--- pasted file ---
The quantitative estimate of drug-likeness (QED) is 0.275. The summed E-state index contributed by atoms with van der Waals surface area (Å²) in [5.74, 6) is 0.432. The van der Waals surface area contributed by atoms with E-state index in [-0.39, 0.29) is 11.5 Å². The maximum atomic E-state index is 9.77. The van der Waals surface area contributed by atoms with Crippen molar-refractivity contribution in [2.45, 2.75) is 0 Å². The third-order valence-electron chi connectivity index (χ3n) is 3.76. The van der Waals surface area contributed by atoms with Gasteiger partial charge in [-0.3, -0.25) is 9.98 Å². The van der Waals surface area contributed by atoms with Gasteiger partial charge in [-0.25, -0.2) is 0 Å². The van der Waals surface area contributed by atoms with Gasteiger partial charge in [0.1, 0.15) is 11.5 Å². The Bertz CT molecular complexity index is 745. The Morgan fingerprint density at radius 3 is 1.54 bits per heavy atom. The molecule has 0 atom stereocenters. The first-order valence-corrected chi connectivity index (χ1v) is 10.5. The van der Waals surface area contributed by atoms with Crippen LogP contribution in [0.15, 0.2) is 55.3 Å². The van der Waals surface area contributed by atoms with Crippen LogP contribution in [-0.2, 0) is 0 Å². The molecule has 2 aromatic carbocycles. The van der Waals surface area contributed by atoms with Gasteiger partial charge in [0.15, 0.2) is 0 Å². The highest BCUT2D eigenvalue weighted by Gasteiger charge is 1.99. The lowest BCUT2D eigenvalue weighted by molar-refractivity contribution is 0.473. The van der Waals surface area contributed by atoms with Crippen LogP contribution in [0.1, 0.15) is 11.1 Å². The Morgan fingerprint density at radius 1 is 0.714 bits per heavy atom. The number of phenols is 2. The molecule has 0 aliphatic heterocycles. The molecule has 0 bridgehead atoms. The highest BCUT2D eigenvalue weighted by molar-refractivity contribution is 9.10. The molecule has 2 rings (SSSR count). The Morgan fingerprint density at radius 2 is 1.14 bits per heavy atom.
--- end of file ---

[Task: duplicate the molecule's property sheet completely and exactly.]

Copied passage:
The quantitative estimate of drug-likeness (QED) is 0.275. The summed E-state index contributed by atoms with van der Waals surface area (Å²) in [5.74, 6) is 0.432. The van der Waals surface area contributed by atoms with E-state index in [-0.39, 0.29) is 11.5 Å². The maximum atomic E-state index is 9.77. The van der Waals surface area contributed by atoms with Crippen molar-refractivity contribution in [2.45, 2.75) is 0 Å². The third-order valence-electron chi connectivity index (χ3n) is 3.76. The van der Waals surface area contributed by atoms with Gasteiger partial charge in [-0.3, -0.25) is 9.98 Å². The van der Waals surface area contributed by atoms with Gasteiger partial charge in [-0.25, -0.2) is 0 Å². The van der Waals surface area contributed by atoms with Gasteiger partial charge in [0.1, 0.15) is 11.5 Å². The Bertz CT molecular complexity index is 745. The Morgan fingerprint density at radius 3 is 1.54 bits per heavy atom. The molecule has 0 atom stereocenters. The first-order valence-corrected chi connectivity index (χ1v) is 10.5. The van der Waals surface area contributed by atoms with Crippen LogP contribution in [0.15, 0.2) is 55.3 Å². The van der Waals surface area contributed by atoms with Crippen LogP contribution in [-0.2, 0) is 0 Å². The molecule has 2 aromatic carbocycles. The van der Waals surface area contributed by atoms with Gasteiger partial charge in [0.15, 0.2) is 0 Å². The highest BCUT2D eigenvalue weighted by Gasteiger charge is 1.99. The lowest BCUT2D eigenvalue weighted by molar-refractivity contribution is 0.473. The van der Waals surface area contributed by atoms with Crippen LogP contribution in [0.1, 0.15) is 11.1 Å². The Morgan fingerprint density at radius 1 is 0.714 bits per heavy atom. The number of phenols is 2. The molecule has 0 aliphatic heterocycles. The molecule has 0 bridgehead atoms. The highest BCUT2D eigenvalue weighted by molar-refractivity contribution is 9.10. The molecule has 2 rings (SSSR count). The Morgan fingerprint density at radius 2 is 1.14 bits per heavy atom.